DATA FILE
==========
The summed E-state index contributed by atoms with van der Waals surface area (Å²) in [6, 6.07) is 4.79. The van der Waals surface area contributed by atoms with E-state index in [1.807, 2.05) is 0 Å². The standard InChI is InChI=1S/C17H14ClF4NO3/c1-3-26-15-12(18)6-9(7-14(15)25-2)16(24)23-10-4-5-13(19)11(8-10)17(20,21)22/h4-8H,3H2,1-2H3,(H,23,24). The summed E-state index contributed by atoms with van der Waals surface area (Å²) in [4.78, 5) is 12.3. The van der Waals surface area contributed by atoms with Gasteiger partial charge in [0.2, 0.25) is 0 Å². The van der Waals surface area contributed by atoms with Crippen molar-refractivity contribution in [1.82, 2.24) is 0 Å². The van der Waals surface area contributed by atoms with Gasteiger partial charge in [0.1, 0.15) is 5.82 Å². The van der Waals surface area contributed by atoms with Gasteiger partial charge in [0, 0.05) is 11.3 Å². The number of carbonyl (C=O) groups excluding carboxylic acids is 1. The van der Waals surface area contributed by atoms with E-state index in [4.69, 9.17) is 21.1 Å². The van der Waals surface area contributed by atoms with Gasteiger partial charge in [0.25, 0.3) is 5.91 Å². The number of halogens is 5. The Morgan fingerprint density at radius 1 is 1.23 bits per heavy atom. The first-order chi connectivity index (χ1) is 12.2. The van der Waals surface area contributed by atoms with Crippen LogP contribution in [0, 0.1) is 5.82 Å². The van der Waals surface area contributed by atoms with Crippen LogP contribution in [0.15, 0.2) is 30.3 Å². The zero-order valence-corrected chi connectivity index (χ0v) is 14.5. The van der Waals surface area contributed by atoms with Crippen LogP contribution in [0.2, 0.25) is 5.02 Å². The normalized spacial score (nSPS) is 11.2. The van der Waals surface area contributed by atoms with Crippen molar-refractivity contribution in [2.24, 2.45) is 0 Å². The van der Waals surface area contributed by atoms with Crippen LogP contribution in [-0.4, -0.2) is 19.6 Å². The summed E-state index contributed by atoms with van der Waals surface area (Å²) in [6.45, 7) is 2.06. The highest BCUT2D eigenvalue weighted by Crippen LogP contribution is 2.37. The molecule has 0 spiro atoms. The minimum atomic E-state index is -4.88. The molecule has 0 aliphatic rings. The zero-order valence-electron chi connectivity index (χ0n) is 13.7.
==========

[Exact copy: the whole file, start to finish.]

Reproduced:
The summed E-state index contributed by atoms with van der Waals surface area (Å²) in [6, 6.07) is 4.79. The van der Waals surface area contributed by atoms with E-state index in [1.807, 2.05) is 0 Å². The standard InChI is InChI=1S/C17H14ClF4NO3/c1-3-26-15-12(18)6-9(7-14(15)25-2)16(24)23-10-4-5-13(19)11(8-10)17(20,21)22/h4-8H,3H2,1-2H3,(H,23,24). The summed E-state index contributed by atoms with van der Waals surface area (Å²) in [4.78, 5) is 12.3. The van der Waals surface area contributed by atoms with Gasteiger partial charge in [0.2, 0.25) is 0 Å². The van der Waals surface area contributed by atoms with Crippen molar-refractivity contribution in [1.82, 2.24) is 0 Å². The van der Waals surface area contributed by atoms with Gasteiger partial charge in [0.1, 0.15) is 5.82 Å². The van der Waals surface area contributed by atoms with Gasteiger partial charge in [0, 0.05) is 11.3 Å². The number of carbonyl (C=O) groups excluding carboxylic acids is 1. The van der Waals surface area contributed by atoms with E-state index in [4.69, 9.17) is 21.1 Å². The van der Waals surface area contributed by atoms with Gasteiger partial charge in [0.25, 0.3) is 5.91 Å². The number of halogens is 5. The Morgan fingerprint density at radius 1 is 1.23 bits per heavy atom. The first-order chi connectivity index (χ1) is 12.2. The van der Waals surface area contributed by atoms with Crippen LogP contribution in [0, 0.1) is 5.82 Å². The van der Waals surface area contributed by atoms with Crippen LogP contribution in [0.15, 0.2) is 30.3 Å². The zero-order valence-corrected chi connectivity index (χ0v) is 14.5. The van der Waals surface area contributed by atoms with Crippen LogP contribution in [0.2, 0.25) is 5.02 Å². The normalized spacial score (nSPS) is 11.2. The van der Waals surface area contributed by atoms with Crippen molar-refractivity contribution in [2.24, 2.45) is 0 Å². The van der Waals surface area contributed by atoms with Crippen LogP contribution in [-0.4, -0.2) is 19.6 Å². The summed E-state index contributed by atoms with van der Waals surface area (Å²) in [6.45, 7) is 2.06. The highest BCUT2D eigenvalue weighted by Crippen LogP contribution is 2.37. The molecule has 0 spiro atoms. The minimum atomic E-state index is -4.88. The molecule has 0 aliphatic rings. The zero-order valence-electron chi connectivity index (χ0n) is 13.7.